Literary Criticism, Its Purpose and Usage

The term literary criticism refers directly to the ‘reasoned consideration’ of literary works and their relatable issues. It encompasses all arguments about literature – whether or not specific literary works are analyzed. The earliest form of literary criticism can be seen in Plato’s warnings against the potentially detrimental effects of poetic inspiration in his work, Republic.

More specifically, literary criticism includes what has been referred to as ‘practical criticism’, or the interpretation of intended meanings and the overall judgement of quality. Criticism at this level can be seen not only from an artistic vantage point, but also from other viewpoints that might be relevant to students and others who study literature in more depth than the traditional reader.

For example, bibliographical questions, historical knowledge, influential sources, and even problems of method. For this reason, criticism is often considered to be in a different category than conventional scholarship. That is where the separation ends, however.  At the root of all criticism is informed outside knowledge.

Read also: Receive scholarship essay help to get high-quality papers.

Literary criticism depends on all phases of literary understanding, including keen emphasis on the evaluation of the work itself and a strong understanding of the life and times of the author.

Function of Literary Criticism

The overall functions of literary criticism are not easily compartmentalized. If someone were to attempt to critique a literary work, they might find that they are doing a broad spectrum of activities, ranging from book reviews to more in-depth theoretical discussions of not only the book, but also the person who wrote the book and the historical events that occurred during the time of original writing. Book reviews have the potential to determine whether or not a book will be sold in mass quantities.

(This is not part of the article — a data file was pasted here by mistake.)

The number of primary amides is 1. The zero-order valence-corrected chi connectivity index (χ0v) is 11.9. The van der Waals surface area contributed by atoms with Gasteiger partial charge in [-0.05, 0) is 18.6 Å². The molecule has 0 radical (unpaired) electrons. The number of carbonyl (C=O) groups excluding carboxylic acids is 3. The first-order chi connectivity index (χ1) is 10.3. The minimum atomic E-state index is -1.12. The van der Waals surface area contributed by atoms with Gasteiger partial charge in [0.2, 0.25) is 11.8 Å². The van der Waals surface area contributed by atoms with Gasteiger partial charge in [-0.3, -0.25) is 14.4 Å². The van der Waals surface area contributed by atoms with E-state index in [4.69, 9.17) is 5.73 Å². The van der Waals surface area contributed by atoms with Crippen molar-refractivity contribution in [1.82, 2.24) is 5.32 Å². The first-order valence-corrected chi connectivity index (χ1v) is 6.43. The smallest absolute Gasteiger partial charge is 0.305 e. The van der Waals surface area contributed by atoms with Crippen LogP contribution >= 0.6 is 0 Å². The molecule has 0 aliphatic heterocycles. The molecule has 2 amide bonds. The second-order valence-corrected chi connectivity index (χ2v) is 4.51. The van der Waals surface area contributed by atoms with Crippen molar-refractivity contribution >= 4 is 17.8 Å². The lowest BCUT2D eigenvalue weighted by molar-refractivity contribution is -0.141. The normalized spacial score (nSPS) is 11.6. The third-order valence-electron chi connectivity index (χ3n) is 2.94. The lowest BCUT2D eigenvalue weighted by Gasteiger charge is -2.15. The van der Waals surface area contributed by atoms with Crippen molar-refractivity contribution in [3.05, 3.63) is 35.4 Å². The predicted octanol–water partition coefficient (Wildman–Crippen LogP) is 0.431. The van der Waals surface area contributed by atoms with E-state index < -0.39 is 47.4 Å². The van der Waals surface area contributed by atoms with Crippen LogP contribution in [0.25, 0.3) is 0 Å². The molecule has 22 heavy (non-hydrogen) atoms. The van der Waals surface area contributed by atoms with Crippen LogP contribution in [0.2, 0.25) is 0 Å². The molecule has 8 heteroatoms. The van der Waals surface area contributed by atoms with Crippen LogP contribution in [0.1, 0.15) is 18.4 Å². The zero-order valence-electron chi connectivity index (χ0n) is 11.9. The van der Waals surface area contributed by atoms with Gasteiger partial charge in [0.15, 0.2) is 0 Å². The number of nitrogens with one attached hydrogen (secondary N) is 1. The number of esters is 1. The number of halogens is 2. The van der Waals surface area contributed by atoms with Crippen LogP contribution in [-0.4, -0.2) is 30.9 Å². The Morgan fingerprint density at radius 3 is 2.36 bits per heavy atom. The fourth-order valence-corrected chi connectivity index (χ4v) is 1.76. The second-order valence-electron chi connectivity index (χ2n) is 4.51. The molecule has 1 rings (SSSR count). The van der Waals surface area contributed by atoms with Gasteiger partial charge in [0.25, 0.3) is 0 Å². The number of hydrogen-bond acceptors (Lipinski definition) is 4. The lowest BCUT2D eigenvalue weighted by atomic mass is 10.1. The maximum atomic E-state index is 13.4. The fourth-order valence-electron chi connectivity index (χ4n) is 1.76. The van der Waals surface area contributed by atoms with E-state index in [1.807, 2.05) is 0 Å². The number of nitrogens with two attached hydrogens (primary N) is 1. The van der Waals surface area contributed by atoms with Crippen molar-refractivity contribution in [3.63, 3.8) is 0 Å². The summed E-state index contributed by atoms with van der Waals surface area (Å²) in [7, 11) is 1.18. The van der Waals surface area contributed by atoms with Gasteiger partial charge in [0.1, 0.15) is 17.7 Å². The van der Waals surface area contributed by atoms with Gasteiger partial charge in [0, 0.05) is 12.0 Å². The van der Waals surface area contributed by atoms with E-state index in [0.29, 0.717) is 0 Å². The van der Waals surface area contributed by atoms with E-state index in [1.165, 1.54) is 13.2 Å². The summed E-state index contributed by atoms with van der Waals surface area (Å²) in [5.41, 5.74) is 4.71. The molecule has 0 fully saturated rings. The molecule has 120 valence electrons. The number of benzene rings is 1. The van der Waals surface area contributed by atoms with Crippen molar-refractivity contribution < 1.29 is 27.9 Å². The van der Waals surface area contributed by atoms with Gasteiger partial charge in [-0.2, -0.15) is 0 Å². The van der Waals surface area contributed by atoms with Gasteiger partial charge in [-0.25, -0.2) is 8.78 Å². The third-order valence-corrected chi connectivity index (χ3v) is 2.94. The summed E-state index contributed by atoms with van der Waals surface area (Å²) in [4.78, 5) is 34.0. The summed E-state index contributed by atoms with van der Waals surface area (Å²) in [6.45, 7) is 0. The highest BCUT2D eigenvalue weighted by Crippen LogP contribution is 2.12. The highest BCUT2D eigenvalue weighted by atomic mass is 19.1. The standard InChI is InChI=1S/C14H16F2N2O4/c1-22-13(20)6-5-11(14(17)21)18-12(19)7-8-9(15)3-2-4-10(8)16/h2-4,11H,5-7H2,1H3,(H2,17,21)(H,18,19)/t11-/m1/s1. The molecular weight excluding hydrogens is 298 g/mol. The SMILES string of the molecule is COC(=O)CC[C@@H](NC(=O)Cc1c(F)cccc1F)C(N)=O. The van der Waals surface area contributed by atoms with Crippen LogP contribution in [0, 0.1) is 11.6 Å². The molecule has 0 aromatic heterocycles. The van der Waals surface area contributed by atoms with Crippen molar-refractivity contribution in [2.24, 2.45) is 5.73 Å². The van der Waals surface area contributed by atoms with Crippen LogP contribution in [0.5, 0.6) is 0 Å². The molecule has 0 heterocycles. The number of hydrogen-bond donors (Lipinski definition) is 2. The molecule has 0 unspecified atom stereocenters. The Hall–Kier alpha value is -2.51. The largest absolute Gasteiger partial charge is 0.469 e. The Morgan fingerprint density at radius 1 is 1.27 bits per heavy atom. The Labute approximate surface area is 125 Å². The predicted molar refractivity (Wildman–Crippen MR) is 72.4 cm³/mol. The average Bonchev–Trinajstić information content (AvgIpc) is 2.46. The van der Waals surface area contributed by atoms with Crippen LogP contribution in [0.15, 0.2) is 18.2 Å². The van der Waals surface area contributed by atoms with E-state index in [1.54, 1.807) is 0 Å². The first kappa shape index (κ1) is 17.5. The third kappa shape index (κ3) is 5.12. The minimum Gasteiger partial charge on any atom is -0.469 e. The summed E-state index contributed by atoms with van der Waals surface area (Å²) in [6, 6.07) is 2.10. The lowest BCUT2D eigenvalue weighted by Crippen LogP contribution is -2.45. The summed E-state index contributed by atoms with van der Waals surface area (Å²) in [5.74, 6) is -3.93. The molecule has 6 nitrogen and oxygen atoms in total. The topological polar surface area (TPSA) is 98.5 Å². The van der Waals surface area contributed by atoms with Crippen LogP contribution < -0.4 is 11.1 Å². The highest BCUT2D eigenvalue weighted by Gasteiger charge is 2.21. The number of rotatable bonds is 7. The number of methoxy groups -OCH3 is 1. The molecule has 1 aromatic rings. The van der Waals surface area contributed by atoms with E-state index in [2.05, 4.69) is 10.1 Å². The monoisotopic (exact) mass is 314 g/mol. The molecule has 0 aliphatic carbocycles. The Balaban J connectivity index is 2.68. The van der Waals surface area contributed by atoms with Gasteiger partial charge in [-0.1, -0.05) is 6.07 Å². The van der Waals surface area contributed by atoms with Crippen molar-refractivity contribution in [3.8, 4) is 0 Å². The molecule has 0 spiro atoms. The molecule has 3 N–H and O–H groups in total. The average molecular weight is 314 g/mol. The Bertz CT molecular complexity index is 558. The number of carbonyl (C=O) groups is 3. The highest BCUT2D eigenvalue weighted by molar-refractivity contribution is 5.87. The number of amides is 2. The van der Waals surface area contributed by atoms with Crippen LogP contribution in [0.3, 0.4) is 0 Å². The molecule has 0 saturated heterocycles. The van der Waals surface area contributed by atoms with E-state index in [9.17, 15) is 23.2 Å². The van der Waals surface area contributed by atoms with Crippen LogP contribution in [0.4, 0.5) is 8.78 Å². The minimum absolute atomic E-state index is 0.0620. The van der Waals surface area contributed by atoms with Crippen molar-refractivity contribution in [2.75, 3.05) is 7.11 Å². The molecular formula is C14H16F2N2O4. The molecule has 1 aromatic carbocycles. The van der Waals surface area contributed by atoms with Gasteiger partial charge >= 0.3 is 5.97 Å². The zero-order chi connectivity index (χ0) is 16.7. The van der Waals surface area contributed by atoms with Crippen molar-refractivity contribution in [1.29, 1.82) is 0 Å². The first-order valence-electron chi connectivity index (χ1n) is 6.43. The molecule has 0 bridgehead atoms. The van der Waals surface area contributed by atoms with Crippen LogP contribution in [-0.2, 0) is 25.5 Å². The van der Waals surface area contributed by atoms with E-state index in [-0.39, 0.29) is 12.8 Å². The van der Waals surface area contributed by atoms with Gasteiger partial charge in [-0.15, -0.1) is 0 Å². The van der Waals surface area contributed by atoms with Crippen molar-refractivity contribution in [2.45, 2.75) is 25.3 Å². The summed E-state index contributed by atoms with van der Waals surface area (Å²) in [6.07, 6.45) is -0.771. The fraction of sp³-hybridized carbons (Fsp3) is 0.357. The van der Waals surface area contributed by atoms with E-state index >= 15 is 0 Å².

However, there are several famous books that have enjoyed great commercial success despite receiving negative reviews – including one of the most famous works ever written. Herman Melville’s Moby Dick (1851) did not receive glowing reviews from critics, yet it has enjoyed tremendous success in both print and movie form for almost two hundred years.

One of the guiding functions of literary criticism is to explore and express shifts in sensibility that make it possible to revaluate books . In fact, the only requirement for a new critique is that the original text survive over the years.

The literary critic sometimes finds that they must wear multiple hats, acting as a pseudo-detective, uncovering, verifying and editing unknown manuscripts. Occasionally, literary critics have the unique opportunity to introduce the public to literary works that have either been forgotten or may not have generated a strong interest in previous years.

The depth of the functions involved in a proper literary critique will determine the range of publications the critique appears in. For example, literary criticisms that are published in the daily press will seldom include detailed analysis and often have little more information than a summary of the publishers claim for book interest.